Unconsumption means the accomplishment of properly recycling your old cellphone, rather than the guilt of letting it sit in a drawer.
Unconsumption means the thrill of finding a new use for something that you were about to throw away.
Unconsumption means the pleasure of using a service like Freecycle (or Craigslist, Goodwill, or Salvation Army) to find a new home for the functioning DVD player you just replaced, rather than throwing it in the garbage.
Unconsumption means enjoying the things you own to the fullest – not just at the moment of acquisition.
Unconsumption means the pleasure of using a pair of sneakers until they are truly worn out – as opposed to the nagging feeling of defeat when they simply go out of style.
Unconsumption means feeling good about the simple act of turning off the lights when you leave the room.
Unconsumption is not about the rejection of things, or the demonization of things. It’s not a bunch of rules.
Unconsumption is an idea, a set of behaviors, a way of thinking about consumption itself from a new perspective.
Unconsumption is free.
Founder & Editor:Rob Walker, journalist, Savannah, GA
Editorial & Community Manager: Molly Block, marketing and business development geek, Houston, TX
Studiomobile unveiled a futuristic-looking installation as part of the Venice Architecture Biennale 2012. “Networking Nature” is a living ecosystem that feeds off seawater and turns it into fresh drinking water via solar-powered stills.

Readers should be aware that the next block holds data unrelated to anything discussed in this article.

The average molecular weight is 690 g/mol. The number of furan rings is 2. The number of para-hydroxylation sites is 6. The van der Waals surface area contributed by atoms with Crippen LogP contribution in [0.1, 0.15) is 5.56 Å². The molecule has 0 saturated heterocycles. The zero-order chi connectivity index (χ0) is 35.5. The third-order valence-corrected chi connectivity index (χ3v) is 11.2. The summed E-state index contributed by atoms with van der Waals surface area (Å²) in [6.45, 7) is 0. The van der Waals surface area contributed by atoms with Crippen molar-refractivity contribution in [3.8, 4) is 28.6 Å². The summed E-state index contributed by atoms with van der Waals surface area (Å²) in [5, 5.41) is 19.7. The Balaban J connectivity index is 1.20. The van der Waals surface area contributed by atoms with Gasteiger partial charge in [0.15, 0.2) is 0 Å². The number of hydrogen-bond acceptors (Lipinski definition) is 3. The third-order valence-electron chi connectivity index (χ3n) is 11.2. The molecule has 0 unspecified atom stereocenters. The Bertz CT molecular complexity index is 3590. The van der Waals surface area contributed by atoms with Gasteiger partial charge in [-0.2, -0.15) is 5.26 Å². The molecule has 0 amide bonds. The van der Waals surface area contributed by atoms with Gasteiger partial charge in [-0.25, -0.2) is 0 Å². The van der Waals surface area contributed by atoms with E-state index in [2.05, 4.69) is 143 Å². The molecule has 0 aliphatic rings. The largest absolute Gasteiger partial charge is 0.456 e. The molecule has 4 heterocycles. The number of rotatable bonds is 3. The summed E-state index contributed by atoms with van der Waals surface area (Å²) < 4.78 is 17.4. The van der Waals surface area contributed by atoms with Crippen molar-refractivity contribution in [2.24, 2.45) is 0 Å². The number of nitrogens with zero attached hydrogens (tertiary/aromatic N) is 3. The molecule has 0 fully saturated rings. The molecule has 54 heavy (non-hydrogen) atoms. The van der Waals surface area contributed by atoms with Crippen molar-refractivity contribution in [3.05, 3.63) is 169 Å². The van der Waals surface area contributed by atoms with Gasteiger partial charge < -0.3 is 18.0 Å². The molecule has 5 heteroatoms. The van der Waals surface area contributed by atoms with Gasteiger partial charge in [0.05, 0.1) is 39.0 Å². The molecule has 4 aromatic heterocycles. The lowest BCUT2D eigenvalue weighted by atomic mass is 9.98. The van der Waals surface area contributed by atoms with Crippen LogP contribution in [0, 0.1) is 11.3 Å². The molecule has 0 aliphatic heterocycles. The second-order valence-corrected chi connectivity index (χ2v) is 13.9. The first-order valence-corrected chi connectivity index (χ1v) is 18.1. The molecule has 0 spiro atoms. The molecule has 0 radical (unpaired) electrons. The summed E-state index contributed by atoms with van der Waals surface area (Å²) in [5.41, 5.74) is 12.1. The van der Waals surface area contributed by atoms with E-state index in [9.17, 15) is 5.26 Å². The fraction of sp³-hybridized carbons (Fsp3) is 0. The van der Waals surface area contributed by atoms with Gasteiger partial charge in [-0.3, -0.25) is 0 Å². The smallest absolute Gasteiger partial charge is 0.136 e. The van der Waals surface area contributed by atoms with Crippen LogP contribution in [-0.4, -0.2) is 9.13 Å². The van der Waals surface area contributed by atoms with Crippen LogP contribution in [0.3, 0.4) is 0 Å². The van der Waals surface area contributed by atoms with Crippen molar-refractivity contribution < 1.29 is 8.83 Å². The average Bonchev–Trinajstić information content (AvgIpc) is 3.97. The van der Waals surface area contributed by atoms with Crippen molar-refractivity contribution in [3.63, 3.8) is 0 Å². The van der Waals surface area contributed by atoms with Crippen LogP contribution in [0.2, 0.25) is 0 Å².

The mechanics behind Networking Nature involves placing ocean water in glass tanks. As the tanks heat up by small lamps, this causes the seawater to evaporate, where the steam is then condensed into fresh water. The drinking water is finally collected in tanks, ready to be distributed.
The designers explain that the contraption is created to be part of a larger local water infrastructure called “Smart Water Network.”
Do It Yourself: Use a Bottle to Reduce the Water Your Toilet Wastes #30DaysofGOOD
A half-gallon container can save you hundreds of gallons of water per year.
Every day, the average person flushes a toilet 4.5 times. For many of those toilets, each twist of the handle dumps four or more gallons of water down the drain. That’s 18 gallons of toilet water per day, per person. That means in a town of just 60,000 inhabitants, a million gallons of toilet water gets carried into sewers and septic tanks each day.
One of the most innovative products found on the Greenbuild Expo floor was the Reveeco EcoVéa recycling shower. This might be a hard sell for some but the concept is brilliant, allowing you to enjoy long showers without guilt. Possibly the world’s most intelligent shower, EcoVéa recycles water within your shower to push the limits of water conservation. For a ten minute shower, the EcoVéa can save up to 66% above your fixture efficiency savings.
EcoVéa consists of a 36″ x 36″ shower base which comes in a variety of finishes …. While showering, the EcoVéa cell analyzes whether water is dirty and should be discarded or water is clean and can be reused. If reused, it is treated through a filter and antibacterial treatment, mixed with a small quantity of new hot water to maintain a consistent temperature, and sent back to the shower head.
“What many take for granted, millions of others have no or limited access to. The Life Sack is an innovative idea that could give clean drinking water to people in underdeveloped regions of the world.
Life Sack is an idea for a new water purifier kit by Korean industrial designers Jung Uk Park, Myeong Hoon Lee and Dae Youl Lee.